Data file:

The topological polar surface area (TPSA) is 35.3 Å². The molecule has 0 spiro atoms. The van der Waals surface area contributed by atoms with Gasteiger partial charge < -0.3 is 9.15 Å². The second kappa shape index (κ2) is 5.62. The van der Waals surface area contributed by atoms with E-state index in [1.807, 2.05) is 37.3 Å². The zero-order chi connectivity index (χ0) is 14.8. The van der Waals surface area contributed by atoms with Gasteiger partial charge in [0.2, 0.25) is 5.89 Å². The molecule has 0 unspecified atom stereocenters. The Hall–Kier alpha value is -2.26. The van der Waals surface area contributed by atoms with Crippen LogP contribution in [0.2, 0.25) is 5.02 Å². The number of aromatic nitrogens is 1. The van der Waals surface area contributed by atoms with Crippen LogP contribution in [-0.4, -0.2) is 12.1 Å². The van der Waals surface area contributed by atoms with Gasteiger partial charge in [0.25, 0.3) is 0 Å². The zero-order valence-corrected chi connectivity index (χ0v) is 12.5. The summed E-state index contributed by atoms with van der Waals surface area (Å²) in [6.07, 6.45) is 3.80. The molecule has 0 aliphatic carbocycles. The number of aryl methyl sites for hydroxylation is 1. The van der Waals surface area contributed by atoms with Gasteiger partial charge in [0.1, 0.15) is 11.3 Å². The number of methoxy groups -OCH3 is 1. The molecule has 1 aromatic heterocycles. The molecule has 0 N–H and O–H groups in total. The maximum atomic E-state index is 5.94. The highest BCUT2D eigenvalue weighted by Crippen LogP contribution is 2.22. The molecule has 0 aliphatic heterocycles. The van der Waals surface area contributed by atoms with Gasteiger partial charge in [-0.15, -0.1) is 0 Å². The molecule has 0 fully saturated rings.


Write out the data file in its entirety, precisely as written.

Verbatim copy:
The topological polar surface area (TPSA) is 35.3 Å². The molecule has 0 spiro atoms. The van der Waals surface area contributed by atoms with Gasteiger partial charge < -0.3 is 9.15 Å². The second kappa shape index (κ2) is 5.62. The van der Waals surface area contributed by atoms with E-state index in [1.807, 2.05) is 37.3 Å². The zero-order chi connectivity index (χ0) is 14.8. The van der Waals surface area contributed by atoms with Gasteiger partial charge in [0.2, 0.25) is 5.89 Å². The molecule has 0 unspecified atom stereocenters. The Hall–Kier alpha value is -2.26. The van der Waals surface area contributed by atoms with Crippen LogP contribution in [0.2, 0.25) is 5.02 Å². The number of aromatic nitrogens is 1. The van der Waals surface area contributed by atoms with Crippen LogP contribution in [-0.4, -0.2) is 12.1 Å². The van der Waals surface area contributed by atoms with Gasteiger partial charge in [0.25, 0.3) is 0 Å². The zero-order valence-corrected chi connectivity index (χ0v) is 12.5. The summed E-state index contributed by atoms with van der Waals surface area (Å²) in [6.07, 6.45) is 3.80. The molecule has 0 aliphatic carbocycles. The number of aryl methyl sites for hydroxylation is 1. The van der Waals surface area contributed by atoms with Gasteiger partial charge in [0.1, 0.15) is 11.3 Å². The number of methoxy groups -OCH3 is 1. The molecule has 1 aromatic heterocycles. The molecule has 0 N–H and O–H groups in total. The maximum atomic E-state index is 5.94. The highest BCUT2D eigenvalue weighted by Crippen LogP contribution is 2.22. The molecule has 0 aliphatic heterocycles. The van der Waals surface area contributed by atoms with Gasteiger partial charge in [-0.15, -0.1) is 0 Å². The molecule has 0 fully saturated rings.